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Tuesday, 26 May 2009

Islay festival 2009 - Day three


Day 3: What the hell is a Tonka Bean?

The weather had improved incredibly after Saturday's wash out, so onwards to the Bruichladdich open day. Speaking to Jim McEwan the night before, the last 8 years of festivals have remained sunny for the distillery’s open day, so all fingers were crossed that the 9th would be shining on us too. The courtyard was heaving as we arrived at midday and after some food in the malt barn, (slices of Islay AND Jura pork!) we sampled 3 of the distilleries ‘First Growth’ bottlings- all essentially 16 yo Bruichladdich’s, finished in first growth wine casks:


Bruichladdich – First Growth Series – Margaux Finish 46%


N: Red grape juice, a faint hint of smoke and notes of mandarin orange and peach- quite closed though.

P: Very woody indeed, with lots of dried fruit, but more perfumed than a sherried finish, with lavender and rose water and big flavours of grain / cereal on the death.

F: More drying wood spices and a lengthy, peppery finish.

O: A difficult-to-read dram.

Bruichladdich – First Growth Series – Chateau Lafite Finish 46%

N: Chocolate powder, blackcurrant jelly, damsons, toast, white grape juice and hot buttered corn.

P: Rosehips, honey black pepper, dried ginger, baked apples and rhubarb crumble.

F: Long, with pepper and honey into fading spice.

O: Something really interesting going on here, try to seek out and find out for yourself.

Bruichladdich – First Growth Series - Yquem Finish 46%

N: Lots of sweet white grape juice, fresh orange juice and mandarin with a hint of cocoa powder.

P: Quite an oily mouth feel, which comes across a lot stronger than its 46%. Elements of clear honey and coffee, which make it very pleasant.

F: A touch of red chilli, with a very dry end note.

O: Yet again, worth seeking out for its well developed finish.

Once the shop had died down slightly, we managed to dive in for a sneaky tasting of the festival Valinch, which, had been selling like hot cakes since the open day started:



Bruichladdich – Oirthir Gaidheal, Festival Valinch, Cask 013, Distilled 22/04/93 bottled…. Today!!! 53.6% vol 50cl


N: Honey, fudge, caramel, chocolate, Very similar in fact to a Cadbury’s Curly Wurly, dipped again in white chocolate.

P: 80 ppm, so it packs a punch in the peat dept. Very ‘earthy’ with a nutty middle. Baked dark chocolate dessert, combines with fresh cream.

F: Mint, chopped nuts, atop vanilla ice cream with a hint of grist.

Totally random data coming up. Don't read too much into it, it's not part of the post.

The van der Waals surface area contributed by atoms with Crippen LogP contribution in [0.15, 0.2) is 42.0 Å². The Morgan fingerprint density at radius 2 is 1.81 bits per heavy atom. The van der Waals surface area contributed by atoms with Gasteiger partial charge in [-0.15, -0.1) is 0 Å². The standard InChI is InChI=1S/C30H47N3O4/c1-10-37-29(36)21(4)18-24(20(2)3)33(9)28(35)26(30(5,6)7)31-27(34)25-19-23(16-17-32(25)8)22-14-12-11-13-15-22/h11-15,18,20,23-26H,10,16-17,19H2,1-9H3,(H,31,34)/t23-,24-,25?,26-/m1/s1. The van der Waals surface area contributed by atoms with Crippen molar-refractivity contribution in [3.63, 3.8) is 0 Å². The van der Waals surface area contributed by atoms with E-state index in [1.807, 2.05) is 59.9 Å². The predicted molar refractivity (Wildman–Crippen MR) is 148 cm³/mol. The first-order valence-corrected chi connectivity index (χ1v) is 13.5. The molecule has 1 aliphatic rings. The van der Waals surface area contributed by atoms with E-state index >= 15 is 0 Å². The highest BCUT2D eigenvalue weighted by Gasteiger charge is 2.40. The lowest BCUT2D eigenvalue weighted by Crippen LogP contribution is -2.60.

O: A very enjoyable dram. Huge middle with some big nuts.


At 3pm we were ushered up the hill towards ‘The Vatican’ Bruichladdich’s duty-free warehouse for a Robert Burns tasting- which provided a huge insight into the man and the myth as well as giving the audience a huge opportunity to try some wonderfully textured Bruichladdich drams- including a VERY special bottling indeed:



Bruichladdich- 1989 Rum Cask Finish –limited to 106 bottles, exclusive to the Robert Burns tasting event, Feis Ile 2009. Cask Number 1878 - 56.5% vol - 50cl


N: Sherbet, with hugely rich floral notes and sweet fruity notes, which combine with slightly burnt sugar and dark rum aromas.

P: Hard candy sweets, which evoke a day out in your local sweetshop back in the 80’s- Swizzle Sticks, Parma Violets and sherbet lemons, with a hint of sweet soft peat hidden away at the back. Really enjoyable and very surprising.

F: The finish is long and sweet, leading into passion fruit with a slightly salty death.

O: One of the most interesting and unexpected Bruichladdich’s we’ve tried, different to the other rum finishes but certainly a step apart. Fantastic stuff.

As the sunset descends over Bruichladdich, the team head back towards the Machrie hotel for our evening’s festivities- on this occasion, a well-earned feast of local cheese, cold meats and some Port Askaig 17 yo. We try to decipher the tasting notes for another of this year’s festival bottlings, only to fall about like naughty giggling school boys. So far, 2 days down and we’re pretty much convinced that it’s setting out to be an absolute cracker.